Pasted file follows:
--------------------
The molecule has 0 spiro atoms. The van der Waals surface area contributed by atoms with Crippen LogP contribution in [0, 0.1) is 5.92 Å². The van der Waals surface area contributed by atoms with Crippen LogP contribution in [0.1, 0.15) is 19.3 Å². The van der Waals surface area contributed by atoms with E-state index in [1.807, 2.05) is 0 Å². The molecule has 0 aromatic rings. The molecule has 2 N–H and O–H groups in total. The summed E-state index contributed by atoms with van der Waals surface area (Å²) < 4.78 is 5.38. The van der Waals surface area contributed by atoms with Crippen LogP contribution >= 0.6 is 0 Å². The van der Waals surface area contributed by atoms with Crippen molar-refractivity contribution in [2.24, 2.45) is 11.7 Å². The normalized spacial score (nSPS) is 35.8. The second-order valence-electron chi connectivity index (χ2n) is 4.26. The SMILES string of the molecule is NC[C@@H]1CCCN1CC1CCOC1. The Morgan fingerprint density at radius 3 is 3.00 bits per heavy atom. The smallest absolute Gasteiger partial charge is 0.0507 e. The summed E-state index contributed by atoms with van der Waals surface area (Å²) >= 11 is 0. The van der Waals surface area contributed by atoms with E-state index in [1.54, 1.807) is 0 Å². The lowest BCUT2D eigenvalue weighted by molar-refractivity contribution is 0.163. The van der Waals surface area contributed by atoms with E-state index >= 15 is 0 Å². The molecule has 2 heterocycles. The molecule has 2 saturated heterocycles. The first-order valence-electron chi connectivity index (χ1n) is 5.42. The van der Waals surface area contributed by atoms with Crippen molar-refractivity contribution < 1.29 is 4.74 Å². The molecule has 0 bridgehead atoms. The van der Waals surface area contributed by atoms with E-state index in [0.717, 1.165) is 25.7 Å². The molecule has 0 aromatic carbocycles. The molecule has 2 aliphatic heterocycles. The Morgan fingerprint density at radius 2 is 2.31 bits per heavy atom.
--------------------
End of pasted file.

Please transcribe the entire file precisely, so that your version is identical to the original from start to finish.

The molecule has 0 spiro atoms. The van der Waals surface area contributed by atoms with Crippen LogP contribution in [0, 0.1) is 5.92 Å². The van der Waals surface area contributed by atoms with Crippen LogP contribution in [0.1, 0.15) is 19.3 Å². The van der Waals surface area contributed by atoms with E-state index in [1.807, 2.05) is 0 Å². The molecule has 0 aromatic rings. The molecule has 2 N–H and O–H groups in total. The summed E-state index contributed by atoms with van der Waals surface area (Å²) < 4.78 is 5.38. The van der Waals surface area contributed by atoms with Crippen LogP contribution >= 0.6 is 0 Å². The van der Waals surface area contributed by atoms with Crippen molar-refractivity contribution in [2.24, 2.45) is 11.7 Å². The normalized spacial score (nSPS) is 35.8. The second-order valence-electron chi connectivity index (χ2n) is 4.26. The SMILES string of the molecule is NC[C@@H]1CCCN1CC1CCOC1. The Morgan fingerprint density at radius 3 is 3.00 bits per heavy atom. The smallest absolute Gasteiger partial charge is 0.0507 e. The summed E-state index contributed by atoms with van der Waals surface area (Å²) >= 11 is 0. The van der Waals surface area contributed by atoms with E-state index in [1.54, 1.807) is 0 Å². The lowest BCUT2D eigenvalue weighted by molar-refractivity contribution is 0.163. The van der Waals surface area contributed by atoms with E-state index >= 15 is 0 Å². The molecule has 2 heterocycles. The molecule has 2 saturated heterocycles. The first-order valence-electron chi connectivity index (χ1n) is 5.42. The van der Waals surface area contributed by atoms with Crippen molar-refractivity contribution < 1.29 is 4.74 Å². The molecule has 0 bridgehead atoms. The van der Waals surface area contributed by atoms with E-state index in [0.717, 1.165) is 25.7 Å². The molecule has 0 aromatic carbocycles. The molecule has 2 aliphatic heterocycles. The Morgan fingerprint density at radius 2 is 2.31 bits per heavy atom.